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Top prospect copped big-time buzz from coaches

Jun 29, 2013, 7:48 PM EDT

Class 5A Boys Championship Basketball AP

When you’re going to be out of the country, it’s a perfect time to unplug – just let friends and family leave messages – you’ll get back to them later.

If you’re the No. 1 guard prospect in the class of 2015, and you’re hitting Uruguay with the U.S. U16 team, it’s an even better time to just get away from recruiting for a while.

Then again, it’ll all catch up with you sometime. You can count on that.

Just ask Callaway, Mississippi prospect Malik Newman, who returned from Uruguay, waited patiently for the captain to announce that he was allowed to use his electronic devices again, and turned on his phone, only to get hit with all of the delayed text messages coaches had sent him at midnight, on the dot, on June 15.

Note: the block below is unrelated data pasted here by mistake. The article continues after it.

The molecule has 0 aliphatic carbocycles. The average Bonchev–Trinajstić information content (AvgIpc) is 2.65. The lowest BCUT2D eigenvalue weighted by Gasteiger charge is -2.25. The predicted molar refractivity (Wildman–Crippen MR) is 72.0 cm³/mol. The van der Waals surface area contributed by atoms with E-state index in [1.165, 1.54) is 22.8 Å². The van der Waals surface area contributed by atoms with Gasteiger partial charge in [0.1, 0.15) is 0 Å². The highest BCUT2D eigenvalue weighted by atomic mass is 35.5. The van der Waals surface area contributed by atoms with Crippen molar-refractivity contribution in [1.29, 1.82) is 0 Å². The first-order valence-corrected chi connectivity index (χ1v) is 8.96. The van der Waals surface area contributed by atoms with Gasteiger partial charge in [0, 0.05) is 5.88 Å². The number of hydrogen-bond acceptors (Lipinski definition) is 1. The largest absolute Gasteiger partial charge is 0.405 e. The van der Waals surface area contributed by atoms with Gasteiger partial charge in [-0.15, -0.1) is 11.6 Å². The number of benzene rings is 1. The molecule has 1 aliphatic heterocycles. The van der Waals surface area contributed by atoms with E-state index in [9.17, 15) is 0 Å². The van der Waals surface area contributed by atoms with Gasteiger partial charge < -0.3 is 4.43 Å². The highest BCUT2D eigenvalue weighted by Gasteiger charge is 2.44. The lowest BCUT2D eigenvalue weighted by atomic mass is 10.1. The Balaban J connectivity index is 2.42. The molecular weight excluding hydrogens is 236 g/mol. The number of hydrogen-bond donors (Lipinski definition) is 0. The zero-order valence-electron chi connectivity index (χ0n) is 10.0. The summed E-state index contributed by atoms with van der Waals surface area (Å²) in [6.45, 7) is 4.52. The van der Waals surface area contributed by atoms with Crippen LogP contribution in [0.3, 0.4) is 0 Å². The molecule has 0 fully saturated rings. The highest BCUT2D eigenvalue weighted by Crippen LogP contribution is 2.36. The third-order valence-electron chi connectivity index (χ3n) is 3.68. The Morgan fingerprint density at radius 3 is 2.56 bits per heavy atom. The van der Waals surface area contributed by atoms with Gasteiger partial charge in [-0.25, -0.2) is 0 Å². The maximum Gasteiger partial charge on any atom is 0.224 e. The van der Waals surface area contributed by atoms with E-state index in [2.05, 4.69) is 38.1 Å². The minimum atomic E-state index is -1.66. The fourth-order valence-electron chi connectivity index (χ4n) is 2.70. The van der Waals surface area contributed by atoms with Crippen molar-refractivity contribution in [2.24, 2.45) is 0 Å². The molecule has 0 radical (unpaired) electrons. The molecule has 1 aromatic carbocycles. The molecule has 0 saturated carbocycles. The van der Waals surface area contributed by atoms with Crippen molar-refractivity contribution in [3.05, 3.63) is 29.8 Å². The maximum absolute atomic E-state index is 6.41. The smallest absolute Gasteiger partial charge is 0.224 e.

From USA Today:

Newman, the No. 1 guard in the ESPN 60, was in Uruguay, helping the USA U16 team win the gold medal. But two days later when he touched down in the U.S., while he was waiting to deplane, Newman turned his phone back on and felt a constant buzz that spanned “five minutes or more.”

“It was crazy,” said Newman, who took home MVP honors for the USA U16 team. “I’ve never gotten that many texts at one time.”

In all, Newman had 121 new text messages, which were originally sent just after midnight on June 15. The messages ranged from sales pitches to basic intros.

Hopefully Newman’s phone wasn’t still buzzing when he went through security. You can bet TSA has heard all the “Sorry, Coach K is on the other line” excuses already.

I have to wonder at the efficacy of this text barrage. I mean, I barely glance at my phone when a member of my family texts me. If I knew everyone from Bill Self to Bashir Mason was going to be ringing through day and night, I’d probably drop the thing in the toilet on purpose.

Then again, I’d be interested to see what kinds of emoticons Thad Matta uses. He seems like a “smiley face with sunglasses doing the thumbs-up” kind of guy.

Eric Angevine is the editor of Storming the Floor. He tweets @stfhoops.